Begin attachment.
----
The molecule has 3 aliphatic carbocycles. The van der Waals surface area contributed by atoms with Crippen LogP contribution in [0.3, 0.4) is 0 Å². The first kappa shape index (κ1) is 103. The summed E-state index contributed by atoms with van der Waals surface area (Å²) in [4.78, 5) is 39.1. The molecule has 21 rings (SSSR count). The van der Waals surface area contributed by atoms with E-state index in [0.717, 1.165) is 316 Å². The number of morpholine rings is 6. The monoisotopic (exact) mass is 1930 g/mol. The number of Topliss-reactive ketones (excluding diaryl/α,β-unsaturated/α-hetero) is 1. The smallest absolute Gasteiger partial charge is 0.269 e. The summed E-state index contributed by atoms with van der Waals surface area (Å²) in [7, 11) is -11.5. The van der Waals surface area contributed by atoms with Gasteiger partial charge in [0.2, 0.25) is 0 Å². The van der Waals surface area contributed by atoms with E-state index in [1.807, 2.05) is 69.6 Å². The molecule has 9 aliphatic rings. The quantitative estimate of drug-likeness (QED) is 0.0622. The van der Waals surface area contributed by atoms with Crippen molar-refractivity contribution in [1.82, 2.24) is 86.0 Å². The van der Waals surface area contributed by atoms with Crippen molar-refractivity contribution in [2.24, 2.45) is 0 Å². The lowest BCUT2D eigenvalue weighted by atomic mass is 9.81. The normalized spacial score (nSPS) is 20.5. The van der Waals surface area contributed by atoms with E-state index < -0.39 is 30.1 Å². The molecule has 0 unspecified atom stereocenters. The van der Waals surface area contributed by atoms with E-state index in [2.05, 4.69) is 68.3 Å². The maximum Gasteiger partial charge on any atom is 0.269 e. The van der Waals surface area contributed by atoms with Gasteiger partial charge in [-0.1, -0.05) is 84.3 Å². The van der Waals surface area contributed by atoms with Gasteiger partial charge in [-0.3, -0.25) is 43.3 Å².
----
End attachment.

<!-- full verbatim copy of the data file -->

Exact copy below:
The molecule has 3 aliphatic carbocycles. The van der Waals surface area contributed by atoms with Crippen LogP contribution in [0.3, 0.4) is 0 Å². The first kappa shape index (κ1) is 103. The summed E-state index contributed by atoms with van der Waals surface area (Å²) in [4.78, 5) is 39.1. The molecule has 21 rings (SSSR count). The van der Waals surface area contributed by atoms with E-state index in [0.717, 1.165) is 316 Å². The number of morpholine rings is 6. The monoisotopic (exact) mass is 1930 g/mol. The number of Topliss-reactive ketones (excluding diaryl/α,β-unsaturated/α-hetero) is 1. The smallest absolute Gasteiger partial charge is 0.269 e. The summed E-state index contributed by atoms with van der Waals surface area (Å²) in [7, 11) is -11.5. The van der Waals surface area contributed by atoms with Gasteiger partial charge in [0.2, 0.25) is 0 Å². The van der Waals surface area contributed by atoms with E-state index in [1.807, 2.05) is 69.6 Å². The molecule has 9 aliphatic rings. The quantitative estimate of drug-likeness (QED) is 0.0622. The van der Waals surface area contributed by atoms with Crippen molar-refractivity contribution in [1.82, 2.24) is 86.0 Å². The van der Waals surface area contributed by atoms with Crippen molar-refractivity contribution in [2.24, 2.45) is 0 Å². The lowest BCUT2D eigenvalue weighted by atomic mass is 9.81. The normalized spacial score (nSPS) is 20.5. The van der Waals surface area contributed by atoms with E-state index < -0.39 is 30.1 Å². The molecule has 0 unspecified atom stereocenters. The van der Waals surface area contributed by atoms with E-state index in [2.05, 4.69) is 68.3 Å². The maximum Gasteiger partial charge on any atom is 0.269 e. The van der Waals surface area contributed by atoms with Gasteiger partial charge in [-0.1, -0.05) is 84.3 Å². The van der Waals surface area contributed by atoms with Gasteiger partial charge in [-0.3, -0.25) is 43.3 Å².